Sunset Boulevard opens at Palace
By Mike Morgan

published on 14:0 - 3/1/100

``Sunset Boulevard,'' starring Petula Clark The Palace Theater, Broadway at the Beach, U.S. 17 Bypass at 21st Avenue North, Myrtle Beach

8 p.m. today march 1 , Thursday march 2 , Friday and Saturday March 3-4 , 2 p.m. today march1 , Saturday and Sunday March 4-5

Ages 13 and older $50, $47.85, $39.28; ages 12 and younger $50, $42.45, $34.95

448-0588 or 1-800-905-4228

Because musicals, by their nature, attract attention for their scores, we sometimes forget how strong the plays lines between the songs can be.

``Sunset Boulevard,'' Andrew Lloyd Webber's powerhouse adaptation of Billy Wilder's 1950 film, is a case in point. Love him or hate him (and there seems to be very little in-between when it comes to the creator of ``Cats'' and ``Phantom of the Opera''), there's no denying Webber has captured audiences' ears over the decades.

This show, which opened Tuesday at The Palace Theater in Myrtle Beach, captures their hearts and souls, and grips and torments and accuses them. With a script and lyrics by Don Black (``Aspects of Love'') and Christopher Hampton (``Dangerous Liaisons,'' ``Art''), it examines not just the mad illusion of fame and the devastation that it can cause, but the nature of how we perceive and create the realities that sustain and destroy us.

The current national tour, directed with reserve and intelligence by Susan H. Schulman, stars actress/singer Petula Clark, and her amazing performance is the key to illuminating the deceptively simple truths underlying this complex show.

Long known as a pop singer in America, Clark has built her career around the world as a player of substance, earning accolades for her stage and film work as well as her recordings. She is a star of uncommon stature, and her interpretation of Norma Desmond, the delusional silent-film star obsessed with making a return to the film business, is a study in filling downstage center with dynamite and detonating it.

Most know the plot here: Desmond hires an out-of-work screenwriter, Joe Gillis, to edit a screenplay she has written for her comeback. Forgotten with the advent of ``talking pictures,'' Desmond lives a solitary, increasingly bizarre life in a crumbling mansion with her butler, Max, and quickly sucks Gillis into her rickety dreams of reclaimed stardom.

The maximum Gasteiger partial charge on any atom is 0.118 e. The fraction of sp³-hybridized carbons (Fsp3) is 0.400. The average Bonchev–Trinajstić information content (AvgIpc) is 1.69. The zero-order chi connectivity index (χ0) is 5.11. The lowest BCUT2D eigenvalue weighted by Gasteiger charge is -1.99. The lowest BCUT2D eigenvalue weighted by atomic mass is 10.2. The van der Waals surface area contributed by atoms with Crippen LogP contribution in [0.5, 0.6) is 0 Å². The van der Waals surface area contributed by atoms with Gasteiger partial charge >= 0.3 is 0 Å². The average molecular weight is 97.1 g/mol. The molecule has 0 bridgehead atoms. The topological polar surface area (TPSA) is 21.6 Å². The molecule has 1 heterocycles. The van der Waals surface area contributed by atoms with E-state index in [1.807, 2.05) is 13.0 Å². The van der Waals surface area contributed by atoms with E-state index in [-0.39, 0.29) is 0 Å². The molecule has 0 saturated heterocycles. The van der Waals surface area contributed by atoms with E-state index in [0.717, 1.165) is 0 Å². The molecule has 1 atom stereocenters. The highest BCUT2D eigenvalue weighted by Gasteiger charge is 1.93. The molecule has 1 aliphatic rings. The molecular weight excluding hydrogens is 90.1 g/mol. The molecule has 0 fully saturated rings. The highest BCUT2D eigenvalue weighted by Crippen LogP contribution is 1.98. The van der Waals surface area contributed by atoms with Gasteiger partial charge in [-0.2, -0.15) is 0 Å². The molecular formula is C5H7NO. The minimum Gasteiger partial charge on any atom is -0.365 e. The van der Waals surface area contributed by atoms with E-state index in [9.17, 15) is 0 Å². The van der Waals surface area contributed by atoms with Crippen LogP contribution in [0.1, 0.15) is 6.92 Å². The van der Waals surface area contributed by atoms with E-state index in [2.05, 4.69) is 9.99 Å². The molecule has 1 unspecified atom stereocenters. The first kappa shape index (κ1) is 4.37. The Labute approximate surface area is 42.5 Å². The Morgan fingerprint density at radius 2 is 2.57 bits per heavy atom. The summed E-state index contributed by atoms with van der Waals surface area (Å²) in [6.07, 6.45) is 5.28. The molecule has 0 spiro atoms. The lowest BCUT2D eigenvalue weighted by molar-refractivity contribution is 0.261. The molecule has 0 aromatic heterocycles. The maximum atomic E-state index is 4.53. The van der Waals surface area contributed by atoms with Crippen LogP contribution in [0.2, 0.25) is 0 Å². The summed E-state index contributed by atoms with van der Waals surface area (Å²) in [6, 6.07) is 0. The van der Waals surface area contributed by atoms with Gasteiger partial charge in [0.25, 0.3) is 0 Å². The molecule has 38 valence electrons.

Working on a typically scaled-down version of a set that's become famous in the theatrical world, Clark had two basic choices for her role: the obvious, over-the-top pantomimes associated with silent-film acting, or the better path of playing Desmond for what she is.

And what she is, despite her mansion and a kind of glory comparable only to the pharaohs that continually strut across the stage during the studio scenes, is a woman, scared, alone and determined to construct a world so fabulous only she could inhabit it.

With straightforward, naturalistic emoting and an expressively interpretive vocal approach to her music, Clark imbues Desmond with a humanity so fragile it can only be overbearing, so manipulative it can only be heartbreaking.

She is helped by a studied performance from Lewis Cleale as Gillis, the Faustian writer willing to risk the inevitable collapse of living in a world not of his own making, and by the beautiful strength of Allen Fitzpatrick's Max.

``Sunset Boulevard,'' of all of Webber's shows, will be remembered not for its spectacle, but for its love affair with the dreams of movie life. A world of light and shadow is not glamorous, it is necessary; for we all fashion our reality from the spit and string around us. Our tragedies lie not in our faith in these gossamer worlds, but in our invitations to others to join us. The celluloid can hold only so much before breaking.

This is the tender secret of stardom, the ability to escort the world into such dreams without fear of falling. Clark understands this, and she is a magnificent hostess, murderous and lovely, and we follow eagerly.

Mike Morgan can be reached at via e-mail or